London attracts US visitors, hosts rich American history
London attracts many thousands of visitors from the United States every year. Like other tourists from all over the world they stand in their droves in front of all the famous attractions, taking pictures of Big Ben, the Tower of London and Parliament. They wait for Tower Bridge to rise and for the changing of the guard at Buckingham Palace. Perhaps then they go on to one of London's several other royal palaces that also attract crowds too. There is Clarence House, once home to the late Queen Mother, Kensington Palace where Princess Diana lived and St. James' Palace.
It's this latter place I am concerned with. I wonder how many of your fellow countrymen, standing, taking pictures and recording videos of the entrance to the palace have thought to look back over their shoulder to see a unique piece of American history?
If they did they would see an ordinary inner London Street with many tall grey buildings, stores, heavy traffic and a dearth of parking places. One or two of the buildings do stand out from the almost uniform concrete grayness. Close at hand on the right is a three storey building made of dark brown brick with a long, black painted storefront.
The sign above the windows announces in gold paint that this is number three, St. James Street, the home of Berry Brothers and Rudd, wine merchants. This establishment is in itself famous for being in business for nearly four hundred years and for being at the same place for the last three hundred. Connoisseurs of Scotch may even recognize the name as belonging to the creators and makers of Cutty Sark whiskey.
Worthy of note as this store is, the discerning traveler will walk to the end of the property where he will find a dark, arched alleyway barely wide enough to permit two people to stand side by side. This is Pickering Place and it holds a building virtually unique in the world. At one time the premises were used as a brothel and gambling den but the wine merchants soon found better tenants. Attached to the brickwork on the right, just inside the alleyway is a brass plate which gives away its secret. It reads "Texas Legation. In this building was the legation for the ministers from the Republic of Texas to the Court of St James 1842-1845"
This is one of only three embassies opened by the Republic of Texas between its independence from Mexico and its absorption into the United States. That independence of course was gained in 1836 after the battles at the Alamo and San Jacinto. Fearful that Mexico would build up its forces after its defeat and then try to get its lost territory back, the fledgling government of Texas began to look around for international support. France was only too happy to oblige in September 1839 and Britain recognized the republic shortly afterwards.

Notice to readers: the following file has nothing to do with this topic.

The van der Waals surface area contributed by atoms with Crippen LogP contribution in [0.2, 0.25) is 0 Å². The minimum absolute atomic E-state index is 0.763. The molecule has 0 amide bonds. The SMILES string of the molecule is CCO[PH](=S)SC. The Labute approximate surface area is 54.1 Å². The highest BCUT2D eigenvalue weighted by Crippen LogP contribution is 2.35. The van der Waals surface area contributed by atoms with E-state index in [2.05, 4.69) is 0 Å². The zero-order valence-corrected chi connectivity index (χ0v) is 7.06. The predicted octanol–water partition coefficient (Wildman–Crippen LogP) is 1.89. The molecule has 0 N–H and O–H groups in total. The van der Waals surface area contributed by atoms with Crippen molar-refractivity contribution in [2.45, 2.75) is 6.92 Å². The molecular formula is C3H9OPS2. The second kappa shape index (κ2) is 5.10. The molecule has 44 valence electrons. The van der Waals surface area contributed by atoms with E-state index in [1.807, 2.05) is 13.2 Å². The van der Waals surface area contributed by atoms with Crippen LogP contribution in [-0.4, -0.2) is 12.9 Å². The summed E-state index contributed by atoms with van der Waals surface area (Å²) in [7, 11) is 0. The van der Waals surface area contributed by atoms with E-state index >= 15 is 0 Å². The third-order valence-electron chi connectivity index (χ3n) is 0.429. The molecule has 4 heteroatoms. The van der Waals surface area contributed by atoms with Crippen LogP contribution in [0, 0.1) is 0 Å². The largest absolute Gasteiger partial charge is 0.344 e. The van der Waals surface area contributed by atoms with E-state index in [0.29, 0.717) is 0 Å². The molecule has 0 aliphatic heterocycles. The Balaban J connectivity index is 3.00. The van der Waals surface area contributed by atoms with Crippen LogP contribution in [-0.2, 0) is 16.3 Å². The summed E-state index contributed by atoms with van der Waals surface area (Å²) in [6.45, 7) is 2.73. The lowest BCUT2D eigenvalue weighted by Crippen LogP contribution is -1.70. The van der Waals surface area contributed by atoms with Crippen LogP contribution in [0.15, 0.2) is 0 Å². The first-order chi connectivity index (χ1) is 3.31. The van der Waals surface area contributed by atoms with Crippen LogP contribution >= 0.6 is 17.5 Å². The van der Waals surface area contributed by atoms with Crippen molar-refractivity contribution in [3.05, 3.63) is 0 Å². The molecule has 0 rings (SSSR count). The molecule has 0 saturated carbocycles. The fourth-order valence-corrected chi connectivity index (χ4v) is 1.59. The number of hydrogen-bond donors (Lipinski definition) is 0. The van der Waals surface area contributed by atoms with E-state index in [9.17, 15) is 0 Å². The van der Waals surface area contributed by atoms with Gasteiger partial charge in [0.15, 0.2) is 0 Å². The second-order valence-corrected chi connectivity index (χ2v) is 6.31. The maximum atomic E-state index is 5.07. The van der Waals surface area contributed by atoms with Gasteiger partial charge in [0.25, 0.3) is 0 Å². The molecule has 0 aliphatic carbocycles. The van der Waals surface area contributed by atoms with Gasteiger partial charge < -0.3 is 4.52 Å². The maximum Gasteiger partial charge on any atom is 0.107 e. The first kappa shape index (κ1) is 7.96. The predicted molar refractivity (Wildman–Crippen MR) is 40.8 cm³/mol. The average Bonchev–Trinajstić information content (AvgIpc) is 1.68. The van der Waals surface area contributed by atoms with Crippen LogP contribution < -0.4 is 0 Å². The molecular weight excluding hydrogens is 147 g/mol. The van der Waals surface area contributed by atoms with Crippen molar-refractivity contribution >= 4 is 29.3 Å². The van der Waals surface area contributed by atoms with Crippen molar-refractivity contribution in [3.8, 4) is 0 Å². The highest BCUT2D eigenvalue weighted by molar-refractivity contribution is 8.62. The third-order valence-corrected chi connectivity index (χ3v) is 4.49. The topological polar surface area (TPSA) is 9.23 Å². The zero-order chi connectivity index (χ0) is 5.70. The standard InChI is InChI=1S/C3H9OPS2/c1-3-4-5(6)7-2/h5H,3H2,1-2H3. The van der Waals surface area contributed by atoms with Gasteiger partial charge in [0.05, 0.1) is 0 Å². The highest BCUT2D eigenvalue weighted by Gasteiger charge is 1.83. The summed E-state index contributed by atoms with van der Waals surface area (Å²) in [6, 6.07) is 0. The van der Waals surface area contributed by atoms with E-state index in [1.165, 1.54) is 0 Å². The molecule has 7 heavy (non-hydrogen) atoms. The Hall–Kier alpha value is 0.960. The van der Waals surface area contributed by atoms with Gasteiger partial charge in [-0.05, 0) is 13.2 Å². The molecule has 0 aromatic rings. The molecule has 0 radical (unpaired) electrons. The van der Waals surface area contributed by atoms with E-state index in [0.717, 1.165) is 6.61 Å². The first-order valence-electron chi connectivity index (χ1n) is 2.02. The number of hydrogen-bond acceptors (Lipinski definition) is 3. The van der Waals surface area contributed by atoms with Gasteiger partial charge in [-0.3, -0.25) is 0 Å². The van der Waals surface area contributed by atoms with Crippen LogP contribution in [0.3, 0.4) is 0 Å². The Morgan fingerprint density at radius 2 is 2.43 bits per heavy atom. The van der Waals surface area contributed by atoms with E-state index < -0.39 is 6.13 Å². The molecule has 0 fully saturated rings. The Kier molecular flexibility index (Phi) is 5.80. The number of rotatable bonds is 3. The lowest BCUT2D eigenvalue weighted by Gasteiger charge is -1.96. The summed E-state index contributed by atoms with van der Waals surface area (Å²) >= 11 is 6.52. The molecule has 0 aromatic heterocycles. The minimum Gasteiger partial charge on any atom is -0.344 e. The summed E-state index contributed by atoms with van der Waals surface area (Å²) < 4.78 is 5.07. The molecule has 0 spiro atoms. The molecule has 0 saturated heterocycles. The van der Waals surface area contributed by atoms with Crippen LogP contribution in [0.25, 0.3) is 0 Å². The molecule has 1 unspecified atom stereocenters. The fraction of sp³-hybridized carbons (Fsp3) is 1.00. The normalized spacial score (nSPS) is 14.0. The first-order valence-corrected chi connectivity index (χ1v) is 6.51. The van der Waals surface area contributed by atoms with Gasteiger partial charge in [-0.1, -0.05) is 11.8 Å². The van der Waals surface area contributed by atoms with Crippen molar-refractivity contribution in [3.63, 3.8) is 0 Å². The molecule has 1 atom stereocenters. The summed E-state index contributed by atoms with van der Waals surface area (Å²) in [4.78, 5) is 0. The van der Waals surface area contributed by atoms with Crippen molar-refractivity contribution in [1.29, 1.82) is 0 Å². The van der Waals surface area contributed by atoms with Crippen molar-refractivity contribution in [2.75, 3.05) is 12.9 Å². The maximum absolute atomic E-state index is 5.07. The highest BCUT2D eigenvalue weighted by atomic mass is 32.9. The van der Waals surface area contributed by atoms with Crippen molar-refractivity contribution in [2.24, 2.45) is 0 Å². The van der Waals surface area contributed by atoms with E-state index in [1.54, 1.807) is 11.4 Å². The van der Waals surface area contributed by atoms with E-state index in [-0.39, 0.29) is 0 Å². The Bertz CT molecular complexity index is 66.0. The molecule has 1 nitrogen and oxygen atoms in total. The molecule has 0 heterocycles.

Texas replied by opening legations in London and in Paris, partly for the reason just mentioned and perhaps to also nudge the United States government who they knew would be concerned that the European nations could send troops to an independent Texas, adjacent to the U.S. southern border.
This was not such a wild idea. In 1845, when Texas started to negotiate to join the United States, Britain wanted the republic to maintain its independence and made an offer to help maintain the integrity of its borders with both Mexico and the United States. The offer was not taken up however and when Texas joined the Union the embassies in both London and Paris were shut down.
The Ambassador appointed to London by Sam Houston was Dr. Ashbel Smith, who was a medical doctor who served as the Texas Republic's last Secretary of State. Despite his high office it appears that Doctor Smith may have been forgetful and left owing Berry Brothers and Rudd $160.00.
This sum was finally repaid in 1986, on the 150th anniversary of Texas independence when twenty-five Texans, dressed as frontiersmen, entered the wine shop and presented them with the exact amount in Republic of Texas notes.
I'm not sure if the bills were paid at the Paris embassy but today the building which once housed it is a tourist hotel called the Hotel de Vendome. It can be found at # 1, Place Vendôme in Paris. Outside is an engraved stone marker that denotes its former use as an embassy.
If any of you do happen to visit London and decide to take a look at the Texas Legation you might like to continue the experience and get a small taste of home. Near Trafalgar Square is a restaurant called the "Texas Embassy Cantina" that serves Tex-Mex food . Interestingly, by eating there you will be enjoying another little piece of history because the building where the restaurant is situated was once the headquarters of the White Star Line and it was from here that the loss of the Titanic was announced.
Derek Coleman is a part-time writer who is a native of England and who now lives in Hurricane, W.Va. He can be reached at firstname.lastname@example.org.